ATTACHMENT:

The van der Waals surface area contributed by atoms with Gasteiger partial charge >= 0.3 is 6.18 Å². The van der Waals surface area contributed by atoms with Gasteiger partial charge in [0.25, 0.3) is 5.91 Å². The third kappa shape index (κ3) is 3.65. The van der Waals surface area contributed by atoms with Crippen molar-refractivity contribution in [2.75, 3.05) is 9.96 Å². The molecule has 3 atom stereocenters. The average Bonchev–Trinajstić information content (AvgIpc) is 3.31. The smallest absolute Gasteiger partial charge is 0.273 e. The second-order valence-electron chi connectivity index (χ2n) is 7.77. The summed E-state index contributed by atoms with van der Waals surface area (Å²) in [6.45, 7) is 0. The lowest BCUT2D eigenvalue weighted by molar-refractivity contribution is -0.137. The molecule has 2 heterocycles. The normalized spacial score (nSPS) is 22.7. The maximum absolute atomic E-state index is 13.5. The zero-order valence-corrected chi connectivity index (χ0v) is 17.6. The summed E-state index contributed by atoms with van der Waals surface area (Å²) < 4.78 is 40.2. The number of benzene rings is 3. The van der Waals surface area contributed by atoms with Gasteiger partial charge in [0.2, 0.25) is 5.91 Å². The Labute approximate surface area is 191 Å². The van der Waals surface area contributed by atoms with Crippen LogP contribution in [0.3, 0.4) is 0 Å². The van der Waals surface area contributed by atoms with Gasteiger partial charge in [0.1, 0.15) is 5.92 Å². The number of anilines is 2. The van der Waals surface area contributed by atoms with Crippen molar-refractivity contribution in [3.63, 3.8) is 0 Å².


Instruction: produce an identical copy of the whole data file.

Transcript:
The van der Waals surface area contributed by atoms with Gasteiger partial charge >= 0.3 is 6.18 Å². The van der Waals surface area contributed by atoms with Gasteiger partial charge in [0.25, 0.3) is 5.91 Å². The third kappa shape index (κ3) is 3.65. The van der Waals surface area contributed by atoms with Crippen molar-refractivity contribution in [2.75, 3.05) is 9.96 Å². The molecule has 3 atom stereocenters. The average Bonchev–Trinajstić information content (AvgIpc) is 3.31. The smallest absolute Gasteiger partial charge is 0.273 e. The second-order valence-electron chi connectivity index (χ2n) is 7.77. The summed E-state index contributed by atoms with van der Waals surface area (Å²) in [6.45, 7) is 0. The lowest BCUT2D eigenvalue weighted by molar-refractivity contribution is -0.137. The molecule has 2 heterocycles. The normalized spacial score (nSPS) is 22.7. The maximum absolute atomic E-state index is 13.5. The zero-order valence-corrected chi connectivity index (χ0v) is 17.6. The summed E-state index contributed by atoms with van der Waals surface area (Å²) < 4.78 is 40.2. The number of benzene rings is 3. The van der Waals surface area contributed by atoms with Gasteiger partial charge in [0.2, 0.25) is 5.91 Å². The Labute approximate surface area is 191 Å². The van der Waals surface area contributed by atoms with Crippen LogP contribution in [0.3, 0.4) is 0 Å². The van der Waals surface area contributed by atoms with Gasteiger partial charge in [0.1, 0.15) is 5.92 Å². The number of anilines is 2. The van der Waals surface area contributed by atoms with Crippen molar-refractivity contribution in [3.63, 3.8) is 0 Å².